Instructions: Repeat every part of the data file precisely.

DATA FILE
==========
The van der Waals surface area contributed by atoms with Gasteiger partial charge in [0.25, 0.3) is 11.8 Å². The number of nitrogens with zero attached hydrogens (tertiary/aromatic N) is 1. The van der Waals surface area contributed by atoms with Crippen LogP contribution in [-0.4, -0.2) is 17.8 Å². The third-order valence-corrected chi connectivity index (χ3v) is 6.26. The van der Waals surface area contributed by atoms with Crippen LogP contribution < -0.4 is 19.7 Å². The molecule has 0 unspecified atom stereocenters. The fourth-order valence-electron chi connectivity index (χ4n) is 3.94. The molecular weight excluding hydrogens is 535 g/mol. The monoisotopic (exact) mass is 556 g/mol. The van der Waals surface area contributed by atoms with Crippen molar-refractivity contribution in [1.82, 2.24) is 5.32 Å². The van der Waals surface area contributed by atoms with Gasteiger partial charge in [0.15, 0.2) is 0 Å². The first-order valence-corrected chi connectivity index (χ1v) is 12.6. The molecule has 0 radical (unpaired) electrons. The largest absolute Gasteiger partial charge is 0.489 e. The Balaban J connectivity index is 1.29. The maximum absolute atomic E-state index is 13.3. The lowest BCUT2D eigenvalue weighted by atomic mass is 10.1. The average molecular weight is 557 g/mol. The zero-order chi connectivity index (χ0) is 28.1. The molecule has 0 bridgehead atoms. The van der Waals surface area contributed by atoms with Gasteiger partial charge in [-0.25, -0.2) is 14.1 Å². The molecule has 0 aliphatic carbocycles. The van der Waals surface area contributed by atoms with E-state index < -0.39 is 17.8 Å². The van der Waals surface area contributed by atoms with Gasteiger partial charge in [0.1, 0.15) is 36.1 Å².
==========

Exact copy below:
The van der Waals surface area contributed by atoms with Gasteiger partial charge in [0.25, 0.3) is 11.8 Å². The number of nitrogens with zero attached hydrogens (tertiary/aromatic N) is 1. The van der Waals surface area contributed by atoms with Crippen LogP contribution in [-0.4, -0.2) is 17.8 Å². The third-order valence-corrected chi connectivity index (χ3v) is 6.26. The van der Waals surface area contributed by atoms with Crippen LogP contribution < -0.4 is 19.7 Å². The molecule has 0 unspecified atom stereocenters. The fourth-order valence-electron chi connectivity index (χ4n) is 3.94. The molecular weight excluding hydrogens is 535 g/mol. The monoisotopic (exact) mass is 556 g/mol. The van der Waals surface area contributed by atoms with Crippen molar-refractivity contribution in [1.82, 2.24) is 5.32 Å². The van der Waals surface area contributed by atoms with Gasteiger partial charge in [0.15, 0.2) is 0 Å². The first-order valence-corrected chi connectivity index (χ1v) is 12.6. The molecule has 0 radical (unpaired) electrons. The largest absolute Gasteiger partial charge is 0.489 e. The Balaban J connectivity index is 1.29. The maximum absolute atomic E-state index is 13.3. The lowest BCUT2D eigenvalue weighted by atomic mass is 10.1. The average molecular weight is 557 g/mol. The zero-order chi connectivity index (χ0) is 28.1. The molecule has 0 bridgehead atoms. The van der Waals surface area contributed by atoms with Gasteiger partial charge in [-0.25, -0.2) is 14.1 Å². The molecule has 0 aliphatic carbocycles. The van der Waals surface area contributed by atoms with E-state index < -0.39 is 17.8 Å². The van der Waals surface area contributed by atoms with Gasteiger partial charge in [0.1, 0.15) is 36.1 Å².